By Avner Friedmann
The Parshah of this week records the incident of Yehudah and Tamar. Yehudah’s son Er was married to Tamar and died childless. Yehudah’s second son Onan performed levirate marriage (Yibum) with Tamar and also died childless. Fearing for the life of his third son Sheilah, Yehudah delayed giving Tamar to him through Yibum. Realizing that Yehudah would not allow Sheilah to marry her, Tamar had no alternative but to trick Yehudah into performing Yibum himself. Posing as a harlot so that Yehudah would not recognize her, Tamar lured Yehudah into a “relationship” and she conceived. Yehudah was informed of her pregnancy, and being the local judge, he sentenced her to death through burning, for having had an illicit relationship.
Tamar could have saved herself by stating the truth about who the father of her child was, but this would have publicly humiliated Yehudah. To avoid doing so, she sent him a sign known only to him and her. Immediately prior to execution, she sent him the personal articles that he had given her as pledge for payment, which conclusively identified him as the father. She did this with the hope that he would acknowledge the truth of what happened and reverse the death sentence, as written, “As she was taken out (to be executed), she sent word (through messengers) to her father-in-law, saying, ‘I am with child by the man who these items belong to.’” She was prepared to die rather than publicly shame Yehudah.
From this the Talmud infers that “One should let himself be thrown into a fiery furnace rather than to humiliate his fellow in public.” The Talmud then adds, “Anyone who humiliates his fellow in public, it is as if he has spilled his blood,” meaning, it is tantamount to murdering him. The blood that rushes from one’s face at the moment of humiliation is like blood bleeding from his body and therefore is considered to be a “small death.” His face loses the image of G-d, just as what happens when a person dies.
The Talmud relates an incident concerning Mar Ukva, the head o the Rabbinical Court and one of the greatest scholars of his generation, who was very careful not to embarrass the recipient of his charity. There was a poor neighbor whom he supported. Every day Mar Ukva would drop four zuzim near the poor man’s doorstep, but the neighbor did not know who it came from.
One day, Mar Ukva was delayed at the study hall. It became dark and his wife accompanied him. That evening the neighbor decided to wait and find out, once and for all, who his benefactor was. As soon as he saw the Rabbi and his wife dropping money at his doorstep, he came out. To keep their identity secret, thus sparing him embarrassment, they ran away. Mar Ukva and his wife hid in an oven. The coals had been removed from the oven, but it was still extremely hot, so much so, that Mar Ukva’s feet were burned. About this incident our Sages stated, “It is better for a person to surrender himself into a fiery furnace than to shame his fellow in public.”
However, if a person throws himself into a fiery furnace, isn’t it tantamount to committing suicide, Heaven forbid, no matter what the motive? As known, there are three cardinal sins mentioned in the Torah for which one should give up his life, rather commit them. These are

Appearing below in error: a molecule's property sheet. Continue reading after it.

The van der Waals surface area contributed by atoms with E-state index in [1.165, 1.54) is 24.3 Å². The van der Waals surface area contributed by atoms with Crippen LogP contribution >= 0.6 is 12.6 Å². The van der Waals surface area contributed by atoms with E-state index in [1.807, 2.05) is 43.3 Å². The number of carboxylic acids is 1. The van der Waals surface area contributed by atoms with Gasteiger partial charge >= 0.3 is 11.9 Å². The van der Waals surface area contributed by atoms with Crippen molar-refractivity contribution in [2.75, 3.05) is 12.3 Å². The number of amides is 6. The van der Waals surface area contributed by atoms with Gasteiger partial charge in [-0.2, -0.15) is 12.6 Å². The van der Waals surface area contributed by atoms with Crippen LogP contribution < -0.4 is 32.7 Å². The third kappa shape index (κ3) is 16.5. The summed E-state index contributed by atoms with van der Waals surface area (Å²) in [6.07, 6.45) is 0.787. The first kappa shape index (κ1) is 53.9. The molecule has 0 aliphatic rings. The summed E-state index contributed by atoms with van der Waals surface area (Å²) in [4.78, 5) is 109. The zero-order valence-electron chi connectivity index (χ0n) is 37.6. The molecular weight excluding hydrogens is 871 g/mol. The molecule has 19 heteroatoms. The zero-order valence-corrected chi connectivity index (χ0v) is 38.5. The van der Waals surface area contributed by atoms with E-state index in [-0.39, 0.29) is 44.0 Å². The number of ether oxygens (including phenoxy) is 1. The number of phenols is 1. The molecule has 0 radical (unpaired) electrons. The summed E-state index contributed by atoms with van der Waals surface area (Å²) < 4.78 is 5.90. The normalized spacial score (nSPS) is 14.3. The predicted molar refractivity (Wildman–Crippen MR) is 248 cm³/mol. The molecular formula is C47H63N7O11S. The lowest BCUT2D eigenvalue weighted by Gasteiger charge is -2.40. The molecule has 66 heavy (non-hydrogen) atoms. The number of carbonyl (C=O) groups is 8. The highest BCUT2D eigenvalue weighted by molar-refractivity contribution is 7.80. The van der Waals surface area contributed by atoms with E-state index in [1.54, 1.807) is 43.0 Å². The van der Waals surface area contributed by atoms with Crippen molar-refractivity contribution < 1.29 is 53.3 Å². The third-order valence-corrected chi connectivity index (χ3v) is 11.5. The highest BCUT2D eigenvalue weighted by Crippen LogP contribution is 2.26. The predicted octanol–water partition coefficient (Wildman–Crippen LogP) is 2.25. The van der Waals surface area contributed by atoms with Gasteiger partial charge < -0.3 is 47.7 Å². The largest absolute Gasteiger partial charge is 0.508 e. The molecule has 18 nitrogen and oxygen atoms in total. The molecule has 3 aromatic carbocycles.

a) The worship of idols
b) Committing adultery
Shaming one’s fellow in public is not counted amongst them. However, our Sages considered it to be so egregious that they felt that one should avoid embarrassing a fellow Jew in public at all cost.
We also find this principle when Yosef encountered his brothers in Egypt. Before revealing his true identity to his brothers, he instructed every else who was present to exit the room, so that he could be alone with them, as the Torah states, “Now, Yosef could not restrain himself in the presence of all who stood before him, so he called out, ‘Remove everyone from before me!’” Yosef was the Viceroy of Egypt who always had body guards, and by doing this he exposed himself to assassination. However, he thought to himself “I would rather be killed, than to embarrass my brothers in the presence of others.”
Even in a place where rebuke is called for, the Torah teaches us to do so in a private and in a gentle manner, as scripture states: “You shall not hate your brother in your heart; you shall reprove your fellow and do not bear a sin because of him.” This means that even if he wronged you, think of him as your brother and be careful not to sin by humiliating or embarrassing him, and certainly not in the presence of others. This mitzvah is a negative commandment, because, as Sefer HaChinuch points out, there is no greater anguish than the anguish of humiliation and shame.
The Talmud states that one “should” let himself be thrown into a fiery furnace rather than embarrass his fellow. However, it does not say that he “must.” This is because this is not a natural tendency that a person is born with. It comes through working on oneself and developing self-discipline and conviction. Rather, such a selfless act is above our nature and requires self-nullification, devotion and sublimation to HaShem though the Torah. Only through Torah can we literally change our nature and become truly refined and G-dly people.
May it be HaShem’s will that all Israel become G-dly people and a light unto the nations with the true and complete redemption through our righteous Moshiach. Amen
 Bereshit 38:25.
 Babah Metziah 58b-59a. Sotah 10b, Ketubot 67b.
 Sefer Chidushei Agadot, Chelek 2, page 43.
 Ketubot 67b.
 Pnei Yehoshua on Babah Metziah.
 Sefer Kad Hakemach from our Sages.
 Bereshit 45:1.
 Vayikra 19:17.
 Rashi on the verse, and Gemara in Arachin 16b.
Sefer Hachinuch, Mitzva #240.